Is Eating Out Making Us Unhealthy? Eating Out vs. Eating at Home USDA
In this day and age, everything is at a fast pace. Messages to be sent across the globe do not take weeks or months as it used to be. It takes but mere seconds for information to travel all throughout the globe. Our daily grind has gone up a notch and with it so have our lifestyles. People who have much better things to do end up not having enough time to prepare their own food. So the logical move is to buy, to eat out. And with the rate we are going, fast foods are the way to go.
Fast foods are generally food that is pre-prepared and cooked at discretion. Even in this day and age, nutritious fast foods are quite uncommon. Even with the push of a lot of vegan and pro-nutrition motions, health is not always the choice. Fast foods are fast, convenient, and economical. We pay more in restaurants than at the ole’ hotdog stand. This is one of the reasons why a lot more people choose to eat at fast foods for less than they would at other restaurants.
Currently, the US stands at the 12th position in the world in the percentage of the population that is obese and the most obese country in North America according to World Atlas. That stands for about 36% in the whole population of the United States. There have been studies since the 2000s about the effects of how eating out at restaurants and fast foods have contributed to the rates of obesity. As the country grows so has been the supply of calorie-rich processed foods. Since people have so little time, so does their awareness of a more nutritionally balanced diet. This results in the continued consumption of calorie-rich food. In the 1980s there were about 850 million overweight or obese people across the world. At around 2013, that number has more than doubled with a number exceeding 2 billion, these statistics are according to hundreds of published studies in the Lancet. As obesity rates continue to rise up so does the number of food eaten outside of the home, 20% during the 1970s to more than 30% before 2010. This information runs from the US Department of Agriculture ( food surveys around 2009.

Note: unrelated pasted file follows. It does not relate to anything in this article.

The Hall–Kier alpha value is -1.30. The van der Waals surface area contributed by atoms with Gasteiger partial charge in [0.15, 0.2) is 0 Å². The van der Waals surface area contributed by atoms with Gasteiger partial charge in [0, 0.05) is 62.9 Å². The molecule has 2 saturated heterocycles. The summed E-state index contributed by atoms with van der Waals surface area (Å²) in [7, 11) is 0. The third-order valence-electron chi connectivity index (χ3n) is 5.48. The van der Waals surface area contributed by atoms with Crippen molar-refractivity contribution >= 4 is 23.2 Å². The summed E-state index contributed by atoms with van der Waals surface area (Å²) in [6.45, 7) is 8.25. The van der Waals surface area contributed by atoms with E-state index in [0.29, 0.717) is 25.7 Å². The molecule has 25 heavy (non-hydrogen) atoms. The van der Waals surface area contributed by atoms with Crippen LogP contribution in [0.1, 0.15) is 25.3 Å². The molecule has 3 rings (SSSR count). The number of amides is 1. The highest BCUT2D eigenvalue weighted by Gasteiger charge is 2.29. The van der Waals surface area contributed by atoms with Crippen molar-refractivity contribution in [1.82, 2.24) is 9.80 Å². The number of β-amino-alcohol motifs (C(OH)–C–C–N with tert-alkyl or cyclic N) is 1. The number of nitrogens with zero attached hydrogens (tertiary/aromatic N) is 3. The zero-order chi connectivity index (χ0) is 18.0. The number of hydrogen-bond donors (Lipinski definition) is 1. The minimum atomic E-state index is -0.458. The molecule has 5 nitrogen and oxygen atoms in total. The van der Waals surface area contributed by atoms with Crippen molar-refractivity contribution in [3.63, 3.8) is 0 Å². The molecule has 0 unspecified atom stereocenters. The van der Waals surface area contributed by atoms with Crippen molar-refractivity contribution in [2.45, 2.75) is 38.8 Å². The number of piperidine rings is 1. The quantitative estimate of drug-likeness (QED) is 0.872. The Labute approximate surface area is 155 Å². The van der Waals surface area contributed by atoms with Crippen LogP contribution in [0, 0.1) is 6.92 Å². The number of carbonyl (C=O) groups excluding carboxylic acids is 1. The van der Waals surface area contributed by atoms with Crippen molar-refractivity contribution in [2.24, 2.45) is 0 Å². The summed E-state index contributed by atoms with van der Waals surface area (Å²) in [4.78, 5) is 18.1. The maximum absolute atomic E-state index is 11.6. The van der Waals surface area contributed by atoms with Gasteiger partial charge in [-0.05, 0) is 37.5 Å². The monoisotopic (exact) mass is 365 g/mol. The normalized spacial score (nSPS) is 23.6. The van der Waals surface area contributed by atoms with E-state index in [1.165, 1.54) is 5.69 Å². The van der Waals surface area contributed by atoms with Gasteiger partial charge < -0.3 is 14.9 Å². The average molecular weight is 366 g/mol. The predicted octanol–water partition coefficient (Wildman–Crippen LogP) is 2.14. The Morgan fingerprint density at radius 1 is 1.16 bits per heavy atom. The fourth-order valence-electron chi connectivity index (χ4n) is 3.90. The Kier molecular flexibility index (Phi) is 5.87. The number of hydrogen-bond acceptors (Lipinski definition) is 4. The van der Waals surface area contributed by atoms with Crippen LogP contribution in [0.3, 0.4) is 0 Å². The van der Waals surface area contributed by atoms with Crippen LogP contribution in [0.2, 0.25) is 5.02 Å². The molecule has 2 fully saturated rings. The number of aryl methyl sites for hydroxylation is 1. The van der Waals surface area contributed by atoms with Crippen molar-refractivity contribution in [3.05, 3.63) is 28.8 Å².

As we move faster with all the technology that we have, our rate of becoming overweight or obese flies along with it. We should start thinking of our health as much as we think of the next iPhone, because there will come a time when obesity will become the norm for US citizens and that does not bode well for us as a country.